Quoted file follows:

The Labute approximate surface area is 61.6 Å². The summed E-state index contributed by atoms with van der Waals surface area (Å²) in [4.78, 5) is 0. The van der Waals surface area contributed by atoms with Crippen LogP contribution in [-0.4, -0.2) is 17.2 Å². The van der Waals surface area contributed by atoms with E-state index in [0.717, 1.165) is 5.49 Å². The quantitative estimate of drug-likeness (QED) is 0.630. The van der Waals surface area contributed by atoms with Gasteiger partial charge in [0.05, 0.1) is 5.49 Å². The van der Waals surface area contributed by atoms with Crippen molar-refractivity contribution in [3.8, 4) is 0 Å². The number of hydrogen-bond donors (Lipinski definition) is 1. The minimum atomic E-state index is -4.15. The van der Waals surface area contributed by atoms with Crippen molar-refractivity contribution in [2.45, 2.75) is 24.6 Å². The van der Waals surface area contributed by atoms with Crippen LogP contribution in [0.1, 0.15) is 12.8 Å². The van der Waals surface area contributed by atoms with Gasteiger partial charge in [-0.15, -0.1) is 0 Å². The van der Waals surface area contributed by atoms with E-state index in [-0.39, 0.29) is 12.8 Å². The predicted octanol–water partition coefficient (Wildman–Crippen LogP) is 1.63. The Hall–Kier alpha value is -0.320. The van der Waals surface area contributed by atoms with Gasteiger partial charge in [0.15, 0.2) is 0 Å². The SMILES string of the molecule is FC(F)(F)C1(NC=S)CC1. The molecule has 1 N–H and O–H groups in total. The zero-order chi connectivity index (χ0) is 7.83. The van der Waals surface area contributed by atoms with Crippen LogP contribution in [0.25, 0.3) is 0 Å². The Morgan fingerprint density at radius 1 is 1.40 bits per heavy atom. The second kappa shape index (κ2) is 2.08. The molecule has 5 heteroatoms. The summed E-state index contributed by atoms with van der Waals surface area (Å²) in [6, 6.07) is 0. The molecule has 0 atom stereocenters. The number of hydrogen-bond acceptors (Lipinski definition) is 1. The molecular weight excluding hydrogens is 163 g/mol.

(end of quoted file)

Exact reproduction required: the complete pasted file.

The Labute approximate surface area is 61.6 Å². The summed E-state index contributed by atoms with van der Waals surface area (Å²) in [4.78, 5) is 0. The van der Waals surface area contributed by atoms with Crippen LogP contribution in [-0.4, -0.2) is 17.2 Å². The van der Waals surface area contributed by atoms with E-state index in [0.717, 1.165) is 5.49 Å². The quantitative estimate of drug-likeness (QED) is 0.630. The van der Waals surface area contributed by atoms with Gasteiger partial charge in [0.05, 0.1) is 5.49 Å². The van der Waals surface area contributed by atoms with Crippen molar-refractivity contribution in [3.8, 4) is 0 Å². The number of hydrogen-bond donors (Lipinski definition) is 1. The minimum atomic E-state index is -4.15. The van der Waals surface area contributed by atoms with Crippen molar-refractivity contribution in [2.45, 2.75) is 24.6 Å². The van der Waals surface area contributed by atoms with Crippen LogP contribution in [0.1, 0.15) is 12.8 Å². The van der Waals surface area contributed by atoms with Gasteiger partial charge in [-0.15, -0.1) is 0 Å². The van der Waals surface area contributed by atoms with E-state index in [-0.39, 0.29) is 12.8 Å². The predicted octanol–water partition coefficient (Wildman–Crippen LogP) is 1.63. The Hall–Kier alpha value is -0.320. The van der Waals surface area contributed by atoms with Gasteiger partial charge in [0.15, 0.2) is 0 Å². The SMILES string of the molecule is FC(F)(F)C1(NC=S)CC1. The molecule has 1 N–H and O–H groups in total. The zero-order chi connectivity index (χ0) is 7.83. The van der Waals surface area contributed by atoms with Crippen LogP contribution in [0.25, 0.3) is 0 Å². The Morgan fingerprint density at radius 1 is 1.40 bits per heavy atom. The second kappa shape index (κ2) is 2.08. The molecule has 5 heteroatoms. The summed E-state index contributed by atoms with van der Waals surface area (Å²) in [6, 6.07) is 0. The molecule has 0 atom stereocenters. The number of hydrogen-bond acceptors (Lipinski definition) is 1. The molecular weight excluding hydrogens is 163 g/mol.